So, there are some things my kids have learned to like (they all declared they love roasted Brussels sprouts just last week!) And I know first-hand that you can change your taste buds (I LOVE mushrooms now). However, I realize there are still other anti-tofu Americans out there. If you don’t eat tofu (or other healthy foods), I am hoping to change that one delicious, easy vegan recipe at a time. The tempeh was new to my family, but it was virtually undetectable in the chili, it appears like ground meat--you might start there if your family is hard to please.

You see, I believe you’re capable of harnessing your mindset to use your food for good (health). I also believe this is an understated, underappreciated superpower considering most Americans eat far too many processed foods and refined carbohydrates (think sugar and white flour, for example).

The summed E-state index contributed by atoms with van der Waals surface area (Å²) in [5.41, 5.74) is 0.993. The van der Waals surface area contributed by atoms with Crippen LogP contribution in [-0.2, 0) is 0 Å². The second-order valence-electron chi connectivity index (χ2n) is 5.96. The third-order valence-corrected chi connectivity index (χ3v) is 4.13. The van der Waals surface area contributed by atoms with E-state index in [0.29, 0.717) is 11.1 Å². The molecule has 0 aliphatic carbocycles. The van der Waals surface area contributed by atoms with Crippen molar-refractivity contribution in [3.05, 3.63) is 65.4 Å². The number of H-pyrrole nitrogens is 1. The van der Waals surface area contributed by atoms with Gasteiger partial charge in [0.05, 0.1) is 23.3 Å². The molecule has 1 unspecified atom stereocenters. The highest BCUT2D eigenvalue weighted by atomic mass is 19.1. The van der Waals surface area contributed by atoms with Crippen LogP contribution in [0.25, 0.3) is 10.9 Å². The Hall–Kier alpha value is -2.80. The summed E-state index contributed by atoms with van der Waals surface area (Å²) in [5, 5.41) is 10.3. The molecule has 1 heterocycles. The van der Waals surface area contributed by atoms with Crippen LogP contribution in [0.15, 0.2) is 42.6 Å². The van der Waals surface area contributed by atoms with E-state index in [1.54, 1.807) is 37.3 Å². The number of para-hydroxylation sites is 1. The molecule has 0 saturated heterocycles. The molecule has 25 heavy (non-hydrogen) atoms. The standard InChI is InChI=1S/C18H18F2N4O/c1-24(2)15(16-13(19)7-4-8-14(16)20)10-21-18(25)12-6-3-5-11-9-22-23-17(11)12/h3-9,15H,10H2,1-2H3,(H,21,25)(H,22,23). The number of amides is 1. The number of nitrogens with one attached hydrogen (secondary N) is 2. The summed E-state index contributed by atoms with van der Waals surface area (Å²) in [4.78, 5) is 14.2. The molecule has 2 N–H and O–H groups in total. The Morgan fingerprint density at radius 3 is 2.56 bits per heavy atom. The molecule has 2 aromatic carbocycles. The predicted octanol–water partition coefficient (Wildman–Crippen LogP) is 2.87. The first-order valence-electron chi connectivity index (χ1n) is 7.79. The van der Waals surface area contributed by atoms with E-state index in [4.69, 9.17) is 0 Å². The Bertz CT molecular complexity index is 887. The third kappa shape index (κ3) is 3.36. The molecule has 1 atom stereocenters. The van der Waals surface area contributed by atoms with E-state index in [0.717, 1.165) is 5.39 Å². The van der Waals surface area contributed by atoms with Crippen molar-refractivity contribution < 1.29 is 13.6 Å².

In short, you can do a lot to manage and prevent the progression of diabetes by cutting out refined carbohydrates (including sugar) and adding in more plant foods—even if you also choose to still eat some meat and dairy products.

Why Try the Vegan Way of Eating?

A vegan eating plan contains no animal products (including meat, eggs, dairy, and honey) More Americans are adopting a vegan lifestyle than ever. The percentage of Americans who identified themselves as vegan rose from 1% in 2014 to 6% in 2017. Although that remains a small percentage of Americans, that’s a huge increase in a short amount of time.

Often, people choose to follow a vegan lifestyle due to ethical reasons, such as the inhumane treatment of animals. Other times, people follow a vegan lifestyle due to environmental reasons because plant-based agriculture is more sustainable than animal-based agriculture. However, some people choose to follow a vegan lifestyle to improve their health.